You can see a payout schedule on the left that gives you an idea when to expect a payout and a graph on the top that show the actual payout dates and how well they are aligned with the schedule.
The business may decide to pay off the full amount ahead of the schedule. It happened to me a few times.
Now I will tell you a bit about my investments.
I started investing in June 2015 which was 6 months ago. So far I have invested $1,084 and got $37 in profit. The profit includes only the money that came from fully paid offers and does include the payouts from the offers that are not finished yet.
$37 may look to you like a laughable number. However, if we re-calculate it as an annual profit, it would be about 6.8%. Not bad comparing the minuscule bank interest rates of 1-1.5% a year and less.
I am sure that my return could have been bigger, but at some point I stopped investing “fresh” money and just re-invested the partial payments received from the active offers.
I have invested in 22 businesses, and so far 3 have paid back the full amount, one got cancelled, and two have been a flop.
Yes, this is the catch – these investments are risky, because the businesses may not be able to fulfil their obligations.
So far in my portfolio only two projects turned out to be bad apples. Technically speaking I have not lost my money yet, but the guys have paid almost nothing and are behind their schedules for about 2 months.
This is a big topic to talk about. For example, one of them, Max Axe Guitar, was quite a hell of a person to deal with. I finally wrote about my experience dealing with it – you can read it here.
Since I mentioned that I have two failing businesses in my portfolio, it would be very pertinent to write about how Kickfurther deals with such contracts.
First of all, the backers have a few options to use to express their lack of trust to the business:
- post a comment on the offer main page – let the business and the other backers know what you think;
- notify Kickfuther that an offer is underperforming – this sends a notification to the Kickfurther’s staff about your concern, and they will try to contact the business to get an update;
- cast a no-confidence vote – this will remove your pledge of support to the business; if more that 50% of the backers select this option the contract gets cancelled.
The comment option is always available, but the other two (these are buttons) appear only when the business is triggered as “troubled”. This happens when one of the following conditions appear:
- a business pays 50% or less of what they estimated as a payout;
- a business does not provide a payout or update within two weeks of the expected date;
- the offer has exceeded the total estimated selling term.
Contract Is Cancelled – What’s Next?
Here is what Kickfurther says about it:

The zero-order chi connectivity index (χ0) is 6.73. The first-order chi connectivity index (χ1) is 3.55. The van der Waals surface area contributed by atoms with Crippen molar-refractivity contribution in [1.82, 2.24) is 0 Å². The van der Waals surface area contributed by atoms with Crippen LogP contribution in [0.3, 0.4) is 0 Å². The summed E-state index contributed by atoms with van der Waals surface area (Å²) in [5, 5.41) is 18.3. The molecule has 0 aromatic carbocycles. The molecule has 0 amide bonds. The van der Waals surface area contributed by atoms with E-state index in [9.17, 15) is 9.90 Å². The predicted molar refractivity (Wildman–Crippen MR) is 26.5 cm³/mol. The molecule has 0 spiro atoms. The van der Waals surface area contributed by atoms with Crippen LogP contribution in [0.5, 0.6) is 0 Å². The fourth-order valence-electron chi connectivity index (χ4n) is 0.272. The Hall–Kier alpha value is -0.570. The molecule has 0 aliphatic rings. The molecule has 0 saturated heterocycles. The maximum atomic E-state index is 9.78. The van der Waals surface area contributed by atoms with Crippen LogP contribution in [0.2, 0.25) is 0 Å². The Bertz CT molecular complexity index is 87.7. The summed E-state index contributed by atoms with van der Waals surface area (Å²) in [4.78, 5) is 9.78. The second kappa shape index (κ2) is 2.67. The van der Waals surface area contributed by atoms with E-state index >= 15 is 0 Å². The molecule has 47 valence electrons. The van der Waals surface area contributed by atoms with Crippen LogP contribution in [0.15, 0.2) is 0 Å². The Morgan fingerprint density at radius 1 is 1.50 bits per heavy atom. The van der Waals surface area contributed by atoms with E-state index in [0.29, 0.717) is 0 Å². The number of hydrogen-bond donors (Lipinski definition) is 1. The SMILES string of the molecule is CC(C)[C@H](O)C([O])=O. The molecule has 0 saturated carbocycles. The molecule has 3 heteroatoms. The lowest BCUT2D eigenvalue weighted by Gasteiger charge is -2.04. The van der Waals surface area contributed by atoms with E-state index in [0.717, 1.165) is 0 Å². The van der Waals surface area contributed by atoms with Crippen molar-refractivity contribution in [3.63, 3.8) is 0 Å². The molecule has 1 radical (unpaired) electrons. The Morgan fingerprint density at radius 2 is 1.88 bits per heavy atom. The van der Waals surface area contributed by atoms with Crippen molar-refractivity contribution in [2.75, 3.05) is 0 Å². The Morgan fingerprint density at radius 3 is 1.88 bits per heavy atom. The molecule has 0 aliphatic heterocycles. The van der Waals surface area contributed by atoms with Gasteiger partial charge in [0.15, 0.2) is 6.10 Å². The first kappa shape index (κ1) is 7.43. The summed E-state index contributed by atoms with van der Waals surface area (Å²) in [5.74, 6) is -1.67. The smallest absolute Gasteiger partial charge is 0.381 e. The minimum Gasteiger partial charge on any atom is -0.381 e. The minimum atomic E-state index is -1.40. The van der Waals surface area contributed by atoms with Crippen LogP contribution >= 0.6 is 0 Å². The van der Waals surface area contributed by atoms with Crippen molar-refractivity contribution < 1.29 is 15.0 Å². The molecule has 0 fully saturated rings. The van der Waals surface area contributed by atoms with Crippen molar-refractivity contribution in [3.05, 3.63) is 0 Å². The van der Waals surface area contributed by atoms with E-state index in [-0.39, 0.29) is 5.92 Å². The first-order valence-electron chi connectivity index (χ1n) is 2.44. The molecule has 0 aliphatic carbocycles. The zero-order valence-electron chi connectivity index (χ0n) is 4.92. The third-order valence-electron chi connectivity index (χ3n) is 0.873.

If over 50% of backers (weighted by % ownership in the offer) pick to vote “no confidence” cancelling the contract, Kickfurther will inform the brand that their consignment contract is cancelled. Once this occurs, the business has 30 days to organize and either prepare the inventory for delivery to us or to exercise their right to buy the balance of the inventory at the option price. After the 30 days expire, the business has 5 days to either deliver the inventory or the money.
You can read about it in a blog post by Kickfurther:
I have experienced it twice already; read about it in my post about “bad apples” in my Kickfurther portfolio.
Kickfurther is Transparent With Backers
I also have to say that Kickfurther is quite transparent with the backers. The platform has a dedicated subreddit GetGrowing where the CEO posts regular updates on the troubled businesses (there have been several of them) and where the backers ask questions and post propositions.
Reading these Reddit threads, I learned that Kickfurther has a very involved legal advisor and they are working with KHLaw, a very reputable law firm.
How To Do a Due Diligence Before Backing an Offer
I am still a newbie because 22 backed projects represent such a small amount comparing to some other backers who made 50 and more investments.
My due diligence is probably a bit too simplistic.
What I have on my checklist:
- I look at the e-commerce of the business if available; I look at how professional it looks, its ranking in Google, the availability of the products;
- I read the reviews of the products; if the reviews are not very good, it is a red flag for me;
- I Google search the business name to find out if it has had any troubles in the past;
- if a business says it sells on some other e-commerce platform, I check the said platform to find out how popular it is;
- if a business has done other Kickfurther campaigns in the past this is a green light for me; I look at the campaign metrics to see how they executed, and if the payouts were paid back in time, I back the new offer.
But still, the due diligence cannot predict with 100% accuracy how a business will perform this time.
So, my main rule is to invest a little bit but often.
I back a variety of businesses with small sums ranging from $30 to $100. Because of that, I would not loose too much in the case of failure of one or two projects.
So, if you decided to give it a try, you can use my affiliate link to sign up and get $5 for your first backing!